You’re absolutely right that innovation will come, and often does come, through the intersection of seemingly unconnected fields. I forget the details, but I think it was Hughes Aircraft Company in the mid 20th century that started putting two people from different functions in the same office. This encouraged cross-functional collaboration, fostering innovation to give them a competitive edge. Major advances occur when people question the fundamentals from new perspectives, which is aided by a higher education strong in both breadth and depth.
Even though I suggested this prompt, the question is a bit silly. Of course higher education is valuable. It benefits the individual in many ways and even society at large. So, let’s discuss just how valuable higher education is.
In general, the value of higher education is more than what it costs.
Education enriches the mind, allowing the student to see everything in a more revealing, critical light. Ignorance is not bliss. It is darkness of the mind.
Today’s required education ends near the age of 18 and includes an introductory understanding of the world as we know it. While students can choose to enroll in advanced courses, they do not have a specialty or finely tuned critical thinking skills. Critical thinking is the true value of a higher education to the individual, while obtaining a specialty increases employability, unless perhaps you majored in philosophy. An unfortunate friend of mine worked at a liquor store with a PhD in philosophy, but his mind was rich I suppose. Critical thinking, however, is sometimes incorrectly placed aside in order to promote barely-mind-stretching workforce skills. UT Austin’s president from 1979-1985 and 1997-1998, Peter Flawn, recently said, “There seems to be a political move, and it’s not just in Texas, away from the classical mission of the university – cultivation of the mind and pursuit of knowledge – to a concept of a public university as sort of a job corps or a trade school.”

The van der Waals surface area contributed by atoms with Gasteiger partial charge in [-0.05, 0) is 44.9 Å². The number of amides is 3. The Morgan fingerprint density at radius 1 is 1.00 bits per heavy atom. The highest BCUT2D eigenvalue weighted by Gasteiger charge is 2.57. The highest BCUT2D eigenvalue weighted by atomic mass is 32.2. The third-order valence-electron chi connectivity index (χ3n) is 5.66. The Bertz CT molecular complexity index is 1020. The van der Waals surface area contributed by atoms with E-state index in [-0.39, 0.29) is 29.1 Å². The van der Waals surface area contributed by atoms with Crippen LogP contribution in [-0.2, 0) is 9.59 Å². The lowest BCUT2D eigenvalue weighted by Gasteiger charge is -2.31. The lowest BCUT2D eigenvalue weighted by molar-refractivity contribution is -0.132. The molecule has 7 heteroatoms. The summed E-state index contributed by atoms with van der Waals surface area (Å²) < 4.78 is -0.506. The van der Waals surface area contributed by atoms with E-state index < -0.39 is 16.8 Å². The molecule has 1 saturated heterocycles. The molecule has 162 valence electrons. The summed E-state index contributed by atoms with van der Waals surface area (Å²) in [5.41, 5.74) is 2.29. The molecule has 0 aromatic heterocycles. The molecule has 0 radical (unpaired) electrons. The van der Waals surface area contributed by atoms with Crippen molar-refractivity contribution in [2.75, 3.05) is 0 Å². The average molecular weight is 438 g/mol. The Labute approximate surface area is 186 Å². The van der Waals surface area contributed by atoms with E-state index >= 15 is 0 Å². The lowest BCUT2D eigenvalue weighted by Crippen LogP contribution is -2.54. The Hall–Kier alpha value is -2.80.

The only debatable aspect of this discussion is the monetary value of higher education. My son will be 18 in 2032, and I’ve projected the total cost of an in-state 4-year public education, including room and board, to be about $250,000 that year. That’s absurd. The current cost of just under $100,000 is drastically outpacing inflation, so while the cost is worth it today, it will not be in the near future without a major disruption. I personally believe this disruption will take the form of highly ranked online degrees beginning to dominate and drive down the cost through increased competition.
This response would not be complete without mentioning the societal benefits of an educated individual and an educated public. John Green feels very passionately about public education, and I feel similarly about a college education. It is in society’s best interest to educate its public. Education leads to technological advancements, a more active populace, and a stronger economy. College graduates have a voting rate 1.7 times that of high school graduates in the young to middle age adult range. College graduates also pay more in taxes, have better health, are incarcerated less, and rely less on government social programs. As John Green put it, “It is useful to have an educated population… I don’t like living in a country with a bunch of stupid people.”
Response from Antipas
Great thoughts, my friend. Again we have taken this prompt in some different ways, but again I find very little to disagree with you on here. Your final paragraph is very telling – there are huge benefits to both the individual and society to have a highly-education population. It was like playing SimCity years ago and investing in schools, colleges, libraries and museums. There’s a societal cost to building and maintaining such structures, but the benefits far outweigh them.
My only question would be to push against your basic premise just a bit. I’ll agree with you that the point of higher education is to enrich the mind, but is that valuable for all people? Of course we would love to have a highly-educated population, but are we engaging in just an upper-middle class debate while ignoring the way that a poor family might face this topic?
From the perspective of a lower-income family, there might not be much value in enriching the mind. Can the family business be carried on with a high school diploma? Probably! Our society needs these simply family businesses and there is no shame in simple lives with straightforward work. Those of us who are constantly called upon for deep thinking at work may even sometimes envy the simple work that you leave at 5pm. So higher education is valuable, yes, but is it something we should encourage for all people?